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Mexico to Argentina (or South America in general) Questions!

Travel Forums Central/South America & The Caribbean Mexico to Argentina (or South America in general) Questions!

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1. Posted by LittleWing22 (Budding Member 4 posts) 3y

Hi, me and some friends have decided to take another sabbatical year before school so that we can travel some.
I myself dream everyday about a trip to South America. I need to convince my friends this is the trip we should make!
However I'm really not sure we could do it. It's probably more expensive and more difficult to do than a trip in South East Asia, don't you guys think?

Anyway, to the questions -- I feel like I'm just rambling on here. We're pretty much beginners to backpacking, we've just been to random places in Europe before. Would it be stupid and/or naive of us to think we could actually do this trip alone?
About getting robbed etc. -- I've heard many stories about South America and people getting robbed. Is it really as unsafe as people say and should five 20 year-olds be "scared"?

About the budget: I haven't spoken to my friends about this yet but I don'ät think we would go much above 50 000 SEK (7890,67 USD, 5259,61 GBP, 6025,77 euro). Maybe this is waaaay too little to do this trip? My brother went to South East Asia for 6 months and got by with like 30-40K though. I don't know just how much more expensive Latin America would be compared to SEA but I guess it's quite alot more expensive. What would you guys think this trip would cost if you were to travel from Mexico to South America (doesn't have to be Argentina).

We're planning to do this trip somewhere between January and June next year. We're probably just going to be on the trip for 2-3 months though. As you can see I'm just a novice when it comes to this but I'm very interested in doing a trip like this if it's possible. I'd also love to get some general tips on what to think about when backpacking and so on. Thanks!

2. Posted by Cyberia (Travel Guru 1834 posts) 3y

All of Central and South America is pick pocket heaven. Be very careful. The only place I was ever robbed was Mexico. Three visits, and robbed three times, the last by a little old lady sitting behind me on a bus. Using the metro in Mexico City is an invitation to be robbed.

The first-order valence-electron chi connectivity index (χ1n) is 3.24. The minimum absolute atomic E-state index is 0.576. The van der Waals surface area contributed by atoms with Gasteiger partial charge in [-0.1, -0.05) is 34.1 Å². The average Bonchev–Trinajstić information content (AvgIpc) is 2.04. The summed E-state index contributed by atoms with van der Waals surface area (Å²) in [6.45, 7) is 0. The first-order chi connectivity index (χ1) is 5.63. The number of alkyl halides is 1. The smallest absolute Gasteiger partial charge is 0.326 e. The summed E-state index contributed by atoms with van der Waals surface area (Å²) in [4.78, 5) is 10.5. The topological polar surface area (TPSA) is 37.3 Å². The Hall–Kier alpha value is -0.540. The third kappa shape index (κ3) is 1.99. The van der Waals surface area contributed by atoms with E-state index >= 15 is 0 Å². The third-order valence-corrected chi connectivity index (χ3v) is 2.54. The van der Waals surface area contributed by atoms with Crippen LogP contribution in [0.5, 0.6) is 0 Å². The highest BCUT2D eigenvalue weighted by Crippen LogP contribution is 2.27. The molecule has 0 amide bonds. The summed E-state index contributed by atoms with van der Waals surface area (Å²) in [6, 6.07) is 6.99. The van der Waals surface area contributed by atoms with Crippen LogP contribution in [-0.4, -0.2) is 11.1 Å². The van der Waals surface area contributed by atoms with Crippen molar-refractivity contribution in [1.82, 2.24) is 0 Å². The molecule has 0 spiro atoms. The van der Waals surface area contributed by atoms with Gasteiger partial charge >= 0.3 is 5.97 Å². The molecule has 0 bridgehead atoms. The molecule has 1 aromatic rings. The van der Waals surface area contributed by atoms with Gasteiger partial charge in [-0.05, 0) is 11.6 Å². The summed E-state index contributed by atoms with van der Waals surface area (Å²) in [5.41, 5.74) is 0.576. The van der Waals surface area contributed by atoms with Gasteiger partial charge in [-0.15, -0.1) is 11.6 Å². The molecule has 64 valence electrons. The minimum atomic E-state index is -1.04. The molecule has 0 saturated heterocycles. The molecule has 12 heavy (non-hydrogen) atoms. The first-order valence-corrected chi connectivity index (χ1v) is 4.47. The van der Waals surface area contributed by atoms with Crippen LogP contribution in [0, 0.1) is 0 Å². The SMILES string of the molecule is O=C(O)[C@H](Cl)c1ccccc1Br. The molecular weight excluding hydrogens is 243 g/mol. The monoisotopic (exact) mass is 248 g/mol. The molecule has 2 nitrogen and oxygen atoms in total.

But that was years ago. Mexico is now a very dangerous place with an average of some 10,000 deaths a year for the last several years as drug cartels fight each other and the army, and with innocents getting caught up in the shooting.

The best place to visit in the whole area is Peru which has lots to see. Arrive in Lima and look around. Look around Cusco then Machu Picchu. A number of good day trips available from Cusco (booked through travel agents there). Nazca Lines and other places some distance away afterwards.

Then you can go south to Chile or north to Ecuador. I didn't mind Argentina but not really a lot there. Or Brazil either.

What you have to remember is that distances are great in Central and South America and travel is expensive. Flights are the best way of getting around (unless you like spending endless hours on buses, and waiting for connections) but are cheapest if booked before arrival, and as early as possible.

It is not too expansive to be in South America if you don't want the best and lots of nights out, but the travel bit will eat into your budget.

3. Posted by femby (Budding Member 29 posts) 3y

If you have a small budget, you don't want to try to combine Central and South America (although Mexico is really part of NA). The more ground you want to cover, the bigger your budget has to be. You have the time so you need to read up on 2-3 countries which interest you and focus on those. Perú, Bolivia and Ecuador are the least expensive and offer a really good variety of views, activities. However, the best weather for the highlands (Cusco, for instance) starts in May. But you could start your 2-3 months sometime in April visiting the jungle in Peru or the Galapagos in Ecuador, or other regions in Bolivia. You need a looser timeframe for Bolivia as they often have strikes or roadblocks.

The vast majority of crime in SA is crime of opportunity: you don't have your money and documents safely stashed away, you put your bag down on the ground or on a chair and get distracted, leave your bags with someone at reception to go check a room etc. There are plenty of warnings out there. You need to read them in order to know what to be aware of but not obsess about them as most visitors don't get robbed. You just hear about the ones who do.

Chile, Argentina and Brazil are the most expensive countries, best visited Dec/Jan/Feb/March, but Jan/Feb are high season with higher prices. Still, it is possible to visit and keep a low budget if those countries interest you more.

4. Posted by LittleWing22 (Budding Member 4 posts) 3y

Thanks alot for your posts.

Someone else recommended the route from Buenos Aires to Lima via Bolivia which sounds very interesting. Bolivia is probably the country I want to visit the most in SA. And that it's so cheap makes it that much more interesting.

I have realized now that going from Mexico through Central America seems very difficult to do with our budget and time.

What routes do you guys recommend if we want to include Bolivia and Peru in particular (one of us has family albeit not that close in Peru)?